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Analysis: Reading the meaning of silence


Parsing what Congress means when it is silent, the Supreme Court on Wednesday decided that federal environmental regulators may let more than 500 electric power plants use less-costly devices to take water for cooling out of the nation’s waterway, even if that does less than could be done to protect fish and tiny forms of acquatic life.  The decision was a significant loss for conservationists, and for states that wanted more rigorous protection of the fish, shellfish and tiny plankton at the bottom of the acquatic food chain in their rivers and streams.

Although the ruling in Entergy Corp. v. Riverkeeper (07-588) was limited to government controls on water pollution, it seemed to speak more generally in allowing federal agencies in other fields to opt for lower-cost technology even if not the best for the environment, unless Congress explicitly forbids them to do so.

Justice Antonin Scalia examined a provision of the Clean Water Act that controls industry structures for pulling plant-cooling water out of rivers and streams, and found that Congress had said nothing there about whether EPA could weigh costs against benefits and choose a lower-cost option. “It is eminently reasonable,” Scalia wrote, “to conclude that [that section’s] silence is meant to convey nothing more than a refusal to tie the agency’s hands as to whether cost-benefit analysis should be used, and if so to what degree.”

If Congress’ silence meant prohibition, then federal agencies would not be able to take into account any considerations that Congress did not expressly leave to their discretion, Scalia said.

To Justice John Paul Stevens and two other dissenters, congressional silence — at least in this legislation — spoke more definitively.  In the environmental field, the dissenters argued, “Congress granted the EPA authority to use cost-benefit analysis in some contexts but not others” and Congress intended “to control, not delegate, when cost-benefit analysis should be used.” Thus, under the Clean Water Act, silence on Capitol Hill did not mean “an invitation for the Agency to decide for itself which factors should govern its regulatory approach.”

The dissenters argued that, when cost-benefit analysis is used in judging measures to protect the envirionment, it is routinely easier to calculate costs of the technology than it is to calculate harms to the environment, so costs tend to drive the choice. “Cost-benefit analysis often, if not always, yields a result that does not maximize environmental protection,” Stevens wrote. 

The impact on future environmental controversies of the majority’s approach in Entergy appears to be depend  on what the language of a federal law says, or on what it fails to say explicitly, and that leaves it to Congress to get what it really wants only if it speaks with clarity and specificity.  (The decision is only one about how to interpret an existing law, and thus it is open to amendment if Congress does not like the result.)  But the impact may also depend, with new leadership now in place at EPA, on whether the Obama Administration wants to use cost-benefit calculations when the result would be lessened environmental protection.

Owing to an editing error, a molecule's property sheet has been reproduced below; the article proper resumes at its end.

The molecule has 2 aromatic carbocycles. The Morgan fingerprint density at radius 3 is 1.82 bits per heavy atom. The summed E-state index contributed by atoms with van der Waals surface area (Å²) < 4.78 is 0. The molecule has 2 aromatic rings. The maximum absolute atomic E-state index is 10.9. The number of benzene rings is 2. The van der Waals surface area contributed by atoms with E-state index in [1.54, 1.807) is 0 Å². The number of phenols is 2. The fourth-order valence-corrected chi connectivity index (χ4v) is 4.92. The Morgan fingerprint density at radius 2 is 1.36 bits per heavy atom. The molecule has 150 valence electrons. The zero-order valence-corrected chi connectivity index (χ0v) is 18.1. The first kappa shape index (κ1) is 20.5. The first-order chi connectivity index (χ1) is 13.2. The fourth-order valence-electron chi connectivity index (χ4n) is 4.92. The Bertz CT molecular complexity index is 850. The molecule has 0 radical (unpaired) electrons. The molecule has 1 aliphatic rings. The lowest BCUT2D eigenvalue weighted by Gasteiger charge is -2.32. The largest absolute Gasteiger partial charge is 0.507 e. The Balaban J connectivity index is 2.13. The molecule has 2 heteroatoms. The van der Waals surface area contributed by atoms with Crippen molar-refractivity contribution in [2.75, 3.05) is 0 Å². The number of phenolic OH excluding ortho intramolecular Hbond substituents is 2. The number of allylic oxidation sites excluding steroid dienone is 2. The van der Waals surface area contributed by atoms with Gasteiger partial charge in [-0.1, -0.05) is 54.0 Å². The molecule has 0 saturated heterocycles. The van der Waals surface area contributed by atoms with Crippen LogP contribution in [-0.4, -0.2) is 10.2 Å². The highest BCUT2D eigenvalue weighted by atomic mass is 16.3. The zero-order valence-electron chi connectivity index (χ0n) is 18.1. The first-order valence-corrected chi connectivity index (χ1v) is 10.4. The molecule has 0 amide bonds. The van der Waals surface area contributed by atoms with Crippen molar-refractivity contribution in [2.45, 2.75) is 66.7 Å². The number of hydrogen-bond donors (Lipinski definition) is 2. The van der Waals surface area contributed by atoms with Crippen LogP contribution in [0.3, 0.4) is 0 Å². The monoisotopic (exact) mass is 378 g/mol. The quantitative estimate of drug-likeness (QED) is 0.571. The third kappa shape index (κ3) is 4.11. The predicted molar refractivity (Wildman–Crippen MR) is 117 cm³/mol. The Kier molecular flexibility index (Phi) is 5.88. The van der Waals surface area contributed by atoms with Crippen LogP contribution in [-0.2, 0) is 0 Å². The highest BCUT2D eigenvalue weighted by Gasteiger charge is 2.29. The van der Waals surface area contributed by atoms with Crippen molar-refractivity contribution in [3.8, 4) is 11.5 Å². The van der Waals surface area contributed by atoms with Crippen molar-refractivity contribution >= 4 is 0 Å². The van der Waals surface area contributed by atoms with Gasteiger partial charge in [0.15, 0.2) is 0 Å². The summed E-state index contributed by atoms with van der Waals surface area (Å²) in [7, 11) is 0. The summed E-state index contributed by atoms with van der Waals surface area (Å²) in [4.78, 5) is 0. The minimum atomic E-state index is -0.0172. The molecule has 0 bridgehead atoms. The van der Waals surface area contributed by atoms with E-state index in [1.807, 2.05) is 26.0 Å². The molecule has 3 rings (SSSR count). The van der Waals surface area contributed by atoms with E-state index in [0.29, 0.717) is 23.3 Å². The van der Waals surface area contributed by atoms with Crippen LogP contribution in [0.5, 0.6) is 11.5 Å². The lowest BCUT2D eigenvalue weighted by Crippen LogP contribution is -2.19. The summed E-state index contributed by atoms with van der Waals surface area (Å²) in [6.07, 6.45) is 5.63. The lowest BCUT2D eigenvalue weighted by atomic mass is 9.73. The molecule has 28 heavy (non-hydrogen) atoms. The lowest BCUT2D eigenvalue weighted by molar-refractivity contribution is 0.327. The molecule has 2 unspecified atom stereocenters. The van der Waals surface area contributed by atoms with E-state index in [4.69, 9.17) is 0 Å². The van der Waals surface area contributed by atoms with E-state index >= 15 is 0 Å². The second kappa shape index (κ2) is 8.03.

The Entergy case involved a decision by EPA to lay out, for the first time, a set of regulations to apply nationwide to all water-intake structures at new and existing power plants.  The resulting rules apply to about 550 power plants that account for about 53 percent of the nation’s electric-power generating capacity.

The power industry challenged the regulation, arguing that EPA does not have the authority to impose new requrements on existing intake structures. The Second Circuit Court upheld the EPA’s authority to do so, but ruled that the agency could not use cost-benefit analysis in applying the regulation.  The Supreme Court then agreed to hear the industry appeal, but limited its review to the agency’s authority to compare costs with benefits in judging what structures could be used under the Clean Water Act’s mandate to minimize harm to the environment.

As the case unfolded before the Court, it became a major test of the implications of calibrating environmental impact according to the costs of doing so, rather than finding the technology that would do the most to protect the environment.

Wednesday’s decision came on a 6-3 vote, at least on whether the Act allowed EPA to use cost-benefit analysis in deciding what water-intake structures must be used by utility plants when they are seeking to cool down the heat that results from generating electricity.  Justice Stephen G. Breyer went along with that view of the Act, but said that he would have sent the case back to EPA to further explain its switch in the language it used in spelling out its cost-benefit standard.

Justice Scalia’s opinion did not resolve entirely the dispute over EPA’s standards for the structures at issue.  The decision sends the case back to the Second Circuit to consider remaining issues beyond EPA’s discretion to use cost-benefit methodology.  Joining Scalia’s opinion in full were Chief Justice John G. Roberts, Jr., and Justices Samuel A. Alito, Jr., Anthony M. Kennedy and Clarence Thomas.  Justice Breyer wrote separately. Justice Stevens’ dissenting opinion drew the support of Justices Ruth Bader Ginsburg and David H. Souter.